There has been a lot of puffins in my life lately. Like, hundreds of thousands. As you might have seen on Facebook, last week I participated in a Puffin Patrol and set free a baby puffin. Hearts exploded all over the Internet.
That’s another story, though. But I was introduced to the idea by some puffin-lovin’ folks at Molly Bawn, a whale and puffin tour group. They invited me out for an afternoon, and since I hadn’t been to the bird islands in years, I was happy to oblige.
The best part about this tour for me was the size. The boat was small. Like, the kind of boat your fisherman grandfather would take you out in as a child and you’d be all traumatized by the open water and swooping seagulls. Every other tour I had been on was chocked full of people jostling each other for the best photo-taking opportunities. This boat takes a maximum of 12 people, and on this trip, there was only one other tourist besides Lesley and I on our little adventure.
The bird islands are crazy. The Witless Bay Ecological Reserve has four main islands, Gull, Green, Great, and Pee Pee. Yes, Pee Pee. Over 260,000 PAIRS of puffins come here every year, to make babies and eat capelin. It’s the largest in North America. They also have the second largest Leach’s storm-petrel colony in the world, with 620,000 pairs.
On top of all that are black-legged kittiwakes, gulls, and the common murres.
I saw a gull chasing an eagle chasing a puffin. I can’t even make that up.
When you near the islands, the sky darkens all ominously. Scenes from The Birds start flashing in your head. But here it’s just thousands and thousands and thousands of birds. If the boat’s captain were to cut the engine, the sound becomes deafening. One big series of squawks and calls and caws.
Do NOT look up with your mouth open.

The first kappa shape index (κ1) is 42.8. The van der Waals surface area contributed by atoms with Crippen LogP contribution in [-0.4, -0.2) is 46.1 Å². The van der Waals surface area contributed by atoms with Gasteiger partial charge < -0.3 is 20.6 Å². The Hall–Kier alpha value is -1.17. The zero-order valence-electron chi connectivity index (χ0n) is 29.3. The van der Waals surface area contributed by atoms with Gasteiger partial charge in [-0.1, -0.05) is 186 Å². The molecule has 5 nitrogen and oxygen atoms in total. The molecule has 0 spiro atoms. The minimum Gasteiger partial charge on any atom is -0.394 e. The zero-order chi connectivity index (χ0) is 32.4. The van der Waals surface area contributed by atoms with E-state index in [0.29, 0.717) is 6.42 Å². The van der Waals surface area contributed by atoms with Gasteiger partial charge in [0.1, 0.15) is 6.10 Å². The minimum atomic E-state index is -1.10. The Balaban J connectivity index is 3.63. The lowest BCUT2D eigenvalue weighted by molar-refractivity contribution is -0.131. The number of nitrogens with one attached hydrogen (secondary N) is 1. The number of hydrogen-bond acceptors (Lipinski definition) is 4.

We didn’t see any whales on the way out, sadly. I seem to constantly miss whale/iceberg/puffin season. But halfway back to shore, the captain came out and excitedly said something to our German tour guide, Jeanine. I asked Jeanine what was up, and over the noise of the boat, all I heard was “black fish.” I asked, “Are they big?” She demonstrated their size with her hands. Long and BIG.
I turned to Lesley excitedly. “Black fish! I don’t know what that is, but it’s big!”
We motored over to where two other boats sat idling on the waves, their onlookers leaning over the sides of the boats in fascination. A spout of water blew up into the air, and then another. Two black fish! The crowd cheered. We watched the spectacle for awhile.
Halfway through the performance, I asked Jeanine what a black fish was. She looked confused…then realization dawned. “No, Black Fish is the boat!” She pointed to the Zodiac that had alerted Molly Bawn to the scene. All my worldly, nature-y knowledge down the toilet, just like that.
We stayed out a little later than we should have just to see the minke whales, although they didn’t breach or dance for us. We expected angry tourists from the group we had kept waiting back at the dock a bit longer than usual, but it’s hard to be anything but delighted when there are puffins circling overhead and the wide open Atlantic in front of you.
Thanks for the superb hospitality, Molly Bawn. And the lesson in humility.